Earn Work-Life Balance

A Perspective on Work: A Place You Go or a Thing You Do?

Jean Chatzky  |  December 14, 2021

The pandemic has forever changed the way we work. But is it for the better?

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This Week In Your Wallet: Work, A Place You Go Or A Thing You Do?

 Years ago, I heard the wonderful Jamie Lee Curtis speak at The Women’s Conference in California. She was talking about an effort she’d been making not to say to her young children, “Mommy has to go to work,” but instead, “Mommy is going to work.” The point was to emphasize that work – in her case at least – wasn’t some drudgery that she was being forced to undertake, but something she was at least ambivalent about, and maybe even looking forward to. 

I thought about that this week as I read Slack CEO Stewart Butterfield’s comment to The Washington Post that “CEOs trying to lure employees back to the office [are attempting what’s] probably a doomed approach. Work is no longer a place you go. It’s something you do.”

Do you agree? I’m not sure. Part of me would very much like to have a consistent place of work to go to – not every day, but on the regular. And, I’m very cognizant of the impact not being together has had, particularly on the younger workers in my company and others. It’s not any sort of formal training that’s been missing, but the ability to ask a question over your shoulder and to be able to then ask a follow-up without having to go back and forth over email or Slack (and yes, we’re fans of the latter). It’s also – and I suspect this isn’t just limited to growing up in a newsroom – listening to the calls more seasoned colleagues are making, even if you’re doing so with half an ear. Learning from how they report, carry themselves, and handle the occasional pickle. It’s the immersion. 

Butterfield points out some other things we haven’t mastered – like effective communication, how to run (real or virtual) meetings, and clarifying the expectations and objectives we have for our employees. He believes we’re still due for an upgrade in tools and technology to make remote work more effective. And says we have a lot to learn about working asynchronously on group projects.

Resignation or Realignment?

 Butterfield’s discussion fits squarely into the big conversations we and so many others have been having about The Great Resignation. The Atlantic’s Derek Thompson has no beef with the data that shows a record-breaking number of people leaving their jobs. That happened in April, then again July, August and September. But he offers up three ways it’s being misunderstood

First, he says it’s really not about people quitting their jobs. Rather, he writes, “low-wage workers are switching to better jobs in industries that are raising wages to grab new employees as fast as possible… making it more like The Big Switch than The Big Quit.” He also notes that most of the people who’ve resigned en masse are actually older Americans who just retired earlier than they (and their employers) likely expected. Finally, he points out that although we’ve seen a lot of stories pointing to the impact of burnout among white collar workers, the number of people leaving industries like law, finance and tech pale in comparison.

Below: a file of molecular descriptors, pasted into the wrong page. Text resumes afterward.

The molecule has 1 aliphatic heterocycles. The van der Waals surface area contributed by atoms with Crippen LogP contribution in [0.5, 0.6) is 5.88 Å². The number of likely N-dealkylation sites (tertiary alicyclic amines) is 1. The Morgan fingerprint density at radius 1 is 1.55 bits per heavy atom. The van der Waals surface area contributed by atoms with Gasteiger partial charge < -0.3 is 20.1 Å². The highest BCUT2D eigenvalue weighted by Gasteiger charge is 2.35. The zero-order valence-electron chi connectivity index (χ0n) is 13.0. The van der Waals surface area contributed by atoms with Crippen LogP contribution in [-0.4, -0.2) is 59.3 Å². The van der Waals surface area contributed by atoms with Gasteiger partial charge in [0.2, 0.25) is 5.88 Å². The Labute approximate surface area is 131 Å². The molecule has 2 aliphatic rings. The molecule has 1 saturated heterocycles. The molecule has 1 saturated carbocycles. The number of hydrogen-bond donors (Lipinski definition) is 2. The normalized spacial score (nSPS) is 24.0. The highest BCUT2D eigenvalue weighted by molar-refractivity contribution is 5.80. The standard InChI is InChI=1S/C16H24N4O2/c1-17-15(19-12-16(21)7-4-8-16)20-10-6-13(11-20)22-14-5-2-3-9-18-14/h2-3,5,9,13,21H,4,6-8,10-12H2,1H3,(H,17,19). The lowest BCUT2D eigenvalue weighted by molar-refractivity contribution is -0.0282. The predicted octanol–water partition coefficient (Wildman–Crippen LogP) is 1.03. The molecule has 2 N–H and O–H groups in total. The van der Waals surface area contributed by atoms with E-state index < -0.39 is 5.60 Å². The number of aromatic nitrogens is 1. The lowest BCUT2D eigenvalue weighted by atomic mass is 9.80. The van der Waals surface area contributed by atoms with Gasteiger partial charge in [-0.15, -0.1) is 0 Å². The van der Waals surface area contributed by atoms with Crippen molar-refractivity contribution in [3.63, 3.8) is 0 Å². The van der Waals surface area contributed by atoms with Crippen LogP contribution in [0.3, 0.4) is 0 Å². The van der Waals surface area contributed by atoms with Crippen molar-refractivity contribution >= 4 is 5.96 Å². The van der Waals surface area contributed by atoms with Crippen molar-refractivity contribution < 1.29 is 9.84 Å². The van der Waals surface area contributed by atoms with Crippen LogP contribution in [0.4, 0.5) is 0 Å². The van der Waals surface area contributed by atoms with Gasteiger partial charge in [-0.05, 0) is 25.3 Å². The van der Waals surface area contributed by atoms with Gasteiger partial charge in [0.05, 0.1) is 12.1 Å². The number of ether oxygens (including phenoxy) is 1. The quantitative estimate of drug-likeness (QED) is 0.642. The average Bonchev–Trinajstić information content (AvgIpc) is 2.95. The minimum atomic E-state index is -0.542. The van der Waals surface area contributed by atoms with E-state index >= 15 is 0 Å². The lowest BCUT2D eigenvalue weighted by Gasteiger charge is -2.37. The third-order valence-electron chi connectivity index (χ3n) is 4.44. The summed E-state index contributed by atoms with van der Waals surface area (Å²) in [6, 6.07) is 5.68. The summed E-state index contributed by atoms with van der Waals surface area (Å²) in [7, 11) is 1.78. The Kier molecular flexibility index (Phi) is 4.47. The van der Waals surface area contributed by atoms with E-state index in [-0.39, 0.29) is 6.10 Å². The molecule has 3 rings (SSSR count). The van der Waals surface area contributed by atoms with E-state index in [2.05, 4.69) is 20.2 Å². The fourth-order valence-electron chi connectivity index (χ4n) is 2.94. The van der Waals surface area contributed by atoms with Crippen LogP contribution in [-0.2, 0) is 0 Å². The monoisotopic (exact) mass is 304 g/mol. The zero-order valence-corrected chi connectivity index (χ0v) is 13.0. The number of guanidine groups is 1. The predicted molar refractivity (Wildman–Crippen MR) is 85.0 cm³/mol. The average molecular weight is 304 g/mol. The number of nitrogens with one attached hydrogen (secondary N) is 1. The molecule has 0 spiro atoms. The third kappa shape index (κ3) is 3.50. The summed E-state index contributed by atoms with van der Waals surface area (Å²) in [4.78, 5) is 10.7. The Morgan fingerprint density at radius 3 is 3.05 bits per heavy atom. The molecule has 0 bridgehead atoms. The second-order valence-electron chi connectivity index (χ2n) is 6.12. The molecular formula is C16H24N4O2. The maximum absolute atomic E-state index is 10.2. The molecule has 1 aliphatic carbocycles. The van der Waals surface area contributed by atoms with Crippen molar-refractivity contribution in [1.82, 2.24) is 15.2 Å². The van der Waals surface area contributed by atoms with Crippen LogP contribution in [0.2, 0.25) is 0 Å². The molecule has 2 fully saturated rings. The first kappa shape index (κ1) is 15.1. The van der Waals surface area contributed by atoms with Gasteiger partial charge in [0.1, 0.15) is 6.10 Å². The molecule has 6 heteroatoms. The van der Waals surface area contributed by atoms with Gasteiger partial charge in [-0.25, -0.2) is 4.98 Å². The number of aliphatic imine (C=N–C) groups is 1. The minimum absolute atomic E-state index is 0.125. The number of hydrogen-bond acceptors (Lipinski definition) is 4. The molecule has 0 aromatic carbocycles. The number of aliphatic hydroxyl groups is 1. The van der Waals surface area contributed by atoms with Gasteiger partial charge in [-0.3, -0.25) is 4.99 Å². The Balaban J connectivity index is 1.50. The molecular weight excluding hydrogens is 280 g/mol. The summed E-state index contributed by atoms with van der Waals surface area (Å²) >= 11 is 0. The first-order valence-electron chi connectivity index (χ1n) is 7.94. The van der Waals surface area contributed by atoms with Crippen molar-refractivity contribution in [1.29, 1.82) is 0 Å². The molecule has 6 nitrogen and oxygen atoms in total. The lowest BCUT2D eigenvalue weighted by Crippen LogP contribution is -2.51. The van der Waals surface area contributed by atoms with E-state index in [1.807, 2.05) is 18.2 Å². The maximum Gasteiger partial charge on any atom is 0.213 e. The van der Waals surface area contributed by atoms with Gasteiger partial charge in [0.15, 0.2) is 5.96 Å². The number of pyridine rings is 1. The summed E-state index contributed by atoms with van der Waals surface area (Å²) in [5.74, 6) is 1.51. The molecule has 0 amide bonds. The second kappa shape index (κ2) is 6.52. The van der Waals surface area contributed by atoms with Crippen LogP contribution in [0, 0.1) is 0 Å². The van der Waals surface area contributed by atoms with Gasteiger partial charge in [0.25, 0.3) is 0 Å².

… Which Is Not To Say That Burnout Isn’t Real 

Rachel Feintzeig of The Wall Street Journal cites a study from The Conference Board showing more than half of workers say their “mental health has degraded since the start of the pandemic.” If you’re feeling it, the important question to ask yourself is how to bring it up with the boss (which isn’t the same, she notes, as sharing with a friend). The goal here is to figure out what you might need – specifically – to help yourself get to a better place. Is it time for therapy? Time off? Something in-between? And, on the flipside, if you’re trying to manage employees through this challenging time, it means actively and regularly checking in on their personal and professional well-being, giving them as much flexibility as you can handle while still being clear on your expectations (see above), and trying to let go of things (like meetings) that really don’t have to happen. Small-ish changes, yes, but they yield big results.

 Not Too Much Time Left In 2021

 If you’re wondering how it’s already mid-December, how Christmas is – what??? – next week, and New Year’s the week after, here’s the 411 on the money moves to make before year end. Kara Buckley tackles the topic for HerMoney. She looks at changes you may want to make to your retirement contributions, how and why you should review your employee benefits for 2022, and she advises on how to make sure your RMDs toe the line. Importantly, she dives into what’s going on in your Flexible Spending Account where there’s been a lot of misinformation flying. If you’ve heard that all that money could be rolled over to spend next year, you heard wrong – it all depends on the rules your individual employer set, so check with your benefits manager or HR. 

All I Want For Christmas Is An NFT?

Finally, if you’re trying to figure out what to buy for those toughest cookies on your list, check out US PIRG’s guide to buying less and giving more, which includes deeper dives into experiences, pre-loved gifts, upcycled gifts, repaired gifts, shared gifts and more. 

Or, if that doesn’t light your fire, consider taking the route The Wall Street Journal’s Joanna Stern took when she got her mom a crypto wallet then filled it with an NFT made from a piece of art created by her four-year old. Maybe you’d never make the effort. But if you’re crypto curious in the least, it’s a very enjoyable read.

Have a great week,


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